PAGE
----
Prepare for PPI part 2

The payment protection insurance saga is heading for a sequel.

Supreme Court building, London © Alamy
The Supreme Court has helped pave the way for commission-related claims
(Image credit: © Alamy)

If you thought you’d heard the last of payment protection insurance (PPI) claims, think again. A new round of payouts may be about to begin – and you could be owed thousands. Over the years PPI was sold to millions of us, attached to loans, credit cards and mortgages.

The idea was that PPI would cover your repayments if you died, became ill or disabled, lost your job, or for some other reason were unable to pay the debt. You just paid a small premium alongside your debt repayments. The trouble started when it became clear that many of us had been sold PPI despite the fact that we would never be able to claim on it owing to exclusions in the small print.

With hefty commissions on offer, banks were keen to sell PPI regardless of whether it was of any use to the customer. Since 2010 “more than £35bn has been handed back in compensation to mis-sold customers”, says James Andrews in the Daily Mirror. That was all meant to end last August when there was a deadline set for claims. But now “another scandal... lurking within the original one could open the floodgates for further claims”, says The Sunday Times. The issue now goes beyond mis-selling and focuses on the commission banks earned from insurance firms when they sold PPI.

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A large percentage of the PPI premiums customers paid went towards the commission, not the insurance. In some cases 97% of customers’ payments went to the salesman. “The people doing the selling benefited from the sales of these policies to an obscene extent,” says The Sunday Times. “In the opaque world of PPI contracts and deals between insurance companies and banks, fat commissions were paid by those who could least afford it to those who did not deserve them.”

Reclaiming fat commissions

The good news for customers is that you may be able to get your money back now, even if you weren’t mis-sold PPI. In 2014 the Supreme Court judge Lord Sumption ruled that “any reasonable person…who was told that more than two-thirds of the premium was going to intermediaries would be bound to question whether the insurance represented value for money and whether it was a sensible transaction to enter into”.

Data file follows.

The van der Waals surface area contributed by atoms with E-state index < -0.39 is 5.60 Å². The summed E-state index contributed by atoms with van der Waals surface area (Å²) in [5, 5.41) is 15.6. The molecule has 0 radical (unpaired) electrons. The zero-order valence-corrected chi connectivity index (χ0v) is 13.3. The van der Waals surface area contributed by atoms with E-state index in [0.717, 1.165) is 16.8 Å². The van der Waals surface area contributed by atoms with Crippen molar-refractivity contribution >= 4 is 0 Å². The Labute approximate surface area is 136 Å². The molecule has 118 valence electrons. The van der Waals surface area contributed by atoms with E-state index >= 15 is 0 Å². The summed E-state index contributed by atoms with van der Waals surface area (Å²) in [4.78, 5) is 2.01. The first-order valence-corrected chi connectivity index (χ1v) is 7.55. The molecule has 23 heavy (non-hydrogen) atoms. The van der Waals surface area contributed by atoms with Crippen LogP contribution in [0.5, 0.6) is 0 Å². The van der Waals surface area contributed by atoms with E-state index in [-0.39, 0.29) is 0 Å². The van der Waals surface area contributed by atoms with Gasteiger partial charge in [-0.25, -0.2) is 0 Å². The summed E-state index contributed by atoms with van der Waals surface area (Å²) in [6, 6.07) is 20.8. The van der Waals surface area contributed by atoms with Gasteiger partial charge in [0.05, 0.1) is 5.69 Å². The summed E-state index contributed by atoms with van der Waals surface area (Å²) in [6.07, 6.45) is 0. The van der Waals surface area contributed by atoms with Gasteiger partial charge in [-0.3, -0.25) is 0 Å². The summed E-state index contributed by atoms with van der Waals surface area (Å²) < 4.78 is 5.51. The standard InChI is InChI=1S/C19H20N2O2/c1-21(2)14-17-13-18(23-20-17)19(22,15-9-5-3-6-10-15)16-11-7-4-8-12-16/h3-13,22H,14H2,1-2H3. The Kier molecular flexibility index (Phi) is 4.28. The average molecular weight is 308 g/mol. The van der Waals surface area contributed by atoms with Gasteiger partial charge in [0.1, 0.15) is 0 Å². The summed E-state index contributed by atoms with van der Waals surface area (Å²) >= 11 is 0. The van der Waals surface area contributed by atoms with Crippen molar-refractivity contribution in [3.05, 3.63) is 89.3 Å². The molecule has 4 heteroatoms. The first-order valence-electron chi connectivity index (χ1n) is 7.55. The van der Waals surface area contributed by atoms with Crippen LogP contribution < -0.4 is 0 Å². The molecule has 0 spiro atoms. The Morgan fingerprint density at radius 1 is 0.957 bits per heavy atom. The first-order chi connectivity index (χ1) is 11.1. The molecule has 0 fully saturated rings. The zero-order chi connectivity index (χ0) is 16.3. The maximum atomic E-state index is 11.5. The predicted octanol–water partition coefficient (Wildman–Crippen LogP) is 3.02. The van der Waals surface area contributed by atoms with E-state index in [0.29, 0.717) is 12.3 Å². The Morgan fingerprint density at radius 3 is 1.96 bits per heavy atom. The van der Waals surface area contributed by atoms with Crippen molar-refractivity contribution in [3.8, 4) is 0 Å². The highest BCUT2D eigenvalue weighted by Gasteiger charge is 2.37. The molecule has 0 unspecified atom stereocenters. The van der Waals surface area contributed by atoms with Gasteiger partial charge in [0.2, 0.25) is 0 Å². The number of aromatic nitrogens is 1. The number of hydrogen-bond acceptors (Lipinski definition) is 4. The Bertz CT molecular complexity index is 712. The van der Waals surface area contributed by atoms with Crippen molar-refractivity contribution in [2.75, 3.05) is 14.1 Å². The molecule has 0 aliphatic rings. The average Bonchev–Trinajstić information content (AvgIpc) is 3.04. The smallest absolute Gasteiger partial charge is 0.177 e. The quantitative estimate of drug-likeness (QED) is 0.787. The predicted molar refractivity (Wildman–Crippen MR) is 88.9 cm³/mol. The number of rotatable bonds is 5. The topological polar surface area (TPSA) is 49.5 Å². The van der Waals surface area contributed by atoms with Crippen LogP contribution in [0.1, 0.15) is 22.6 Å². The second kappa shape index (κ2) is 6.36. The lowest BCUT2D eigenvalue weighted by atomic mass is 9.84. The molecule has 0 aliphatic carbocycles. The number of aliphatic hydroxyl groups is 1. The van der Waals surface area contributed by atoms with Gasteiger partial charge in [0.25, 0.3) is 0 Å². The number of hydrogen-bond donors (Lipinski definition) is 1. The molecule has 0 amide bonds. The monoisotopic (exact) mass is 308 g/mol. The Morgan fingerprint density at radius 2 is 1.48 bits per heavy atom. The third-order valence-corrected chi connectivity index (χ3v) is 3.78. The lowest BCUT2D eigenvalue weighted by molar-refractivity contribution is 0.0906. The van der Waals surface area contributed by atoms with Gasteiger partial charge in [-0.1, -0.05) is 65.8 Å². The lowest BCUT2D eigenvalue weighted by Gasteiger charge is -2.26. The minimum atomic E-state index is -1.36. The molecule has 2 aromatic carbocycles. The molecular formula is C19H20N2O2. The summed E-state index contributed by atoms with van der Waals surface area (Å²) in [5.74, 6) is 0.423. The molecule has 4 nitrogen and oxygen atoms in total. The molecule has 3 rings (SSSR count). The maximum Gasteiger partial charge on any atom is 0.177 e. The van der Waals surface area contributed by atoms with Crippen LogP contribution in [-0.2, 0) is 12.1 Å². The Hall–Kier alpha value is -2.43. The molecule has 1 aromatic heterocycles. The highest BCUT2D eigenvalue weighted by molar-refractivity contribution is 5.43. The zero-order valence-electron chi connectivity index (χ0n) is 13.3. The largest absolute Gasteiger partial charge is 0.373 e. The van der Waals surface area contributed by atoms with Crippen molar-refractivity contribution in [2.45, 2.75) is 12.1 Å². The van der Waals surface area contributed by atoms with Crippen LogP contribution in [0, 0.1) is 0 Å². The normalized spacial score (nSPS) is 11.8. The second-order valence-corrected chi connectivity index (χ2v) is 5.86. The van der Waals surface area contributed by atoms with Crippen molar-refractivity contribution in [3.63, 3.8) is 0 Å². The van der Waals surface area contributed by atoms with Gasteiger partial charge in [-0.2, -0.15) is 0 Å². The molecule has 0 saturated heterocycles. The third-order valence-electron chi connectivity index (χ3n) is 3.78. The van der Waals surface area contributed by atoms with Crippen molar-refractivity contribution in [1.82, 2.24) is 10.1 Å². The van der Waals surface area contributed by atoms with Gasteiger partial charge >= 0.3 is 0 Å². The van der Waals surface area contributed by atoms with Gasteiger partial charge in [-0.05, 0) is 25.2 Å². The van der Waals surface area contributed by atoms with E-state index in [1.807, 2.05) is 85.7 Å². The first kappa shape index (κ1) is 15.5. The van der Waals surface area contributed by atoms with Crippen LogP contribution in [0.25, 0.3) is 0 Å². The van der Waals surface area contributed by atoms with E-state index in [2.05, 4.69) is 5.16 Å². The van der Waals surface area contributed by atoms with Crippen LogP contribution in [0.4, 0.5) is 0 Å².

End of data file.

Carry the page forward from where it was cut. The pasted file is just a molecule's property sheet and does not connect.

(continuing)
This led to the Financial Conduct Authority (FCA) ruling in 2017 that the banks should refund the excess when commission payments made up over 50% of a premium. So if your premium was £50 and 60% of that was commission, you should have got £5 back. Now several people have successfully gone to court to argue that their PPI policies were unfair and have won far more of the commission back. This could open the floodgates for everyone to reclaim all of the commission they paid. In one case a customer discovered that a PPI policy sold by Citibank funnelled 95.2% of the premiums towards commission. Citibank must now repay £7,954.

This all means a new round of PPI claims can start. “Even if customers were happy with a PPI product – because it [suited] their circumstances – they may still be able to claim as they were unaware of the ‘unfair’ nature of the product due to the high commission charges,” says Ali Hussain in The Sunday Times. These rulings could lead to “millions of new compensation claims”, says Matt Oliver in the Daily Mail. “But fresh claims, including [from] those who have already received partial refunds through the FCA scheme, would have to be made through the courts.”

Ruth Jackson-Kirby

Ruth Jackson-Kirby is a freelance personal finance journalist with 17 years’ experience, writing about everything from savings and credit cards to pensions, property and pet insurance. 

Ruth started her career at MoneyWeek after graduating with an MA from the University of St Andrews, and she continues to contribute regular articles to our personal finance section. After leaving MoneyWeek she went on to become deputy editor of Moneywise before becoming a freelance journalist.

Ruth writes regularly for national publications including The Sunday Times, The Times, The Mail on Sunday and Good Housekeeping among many other titles both online and offline.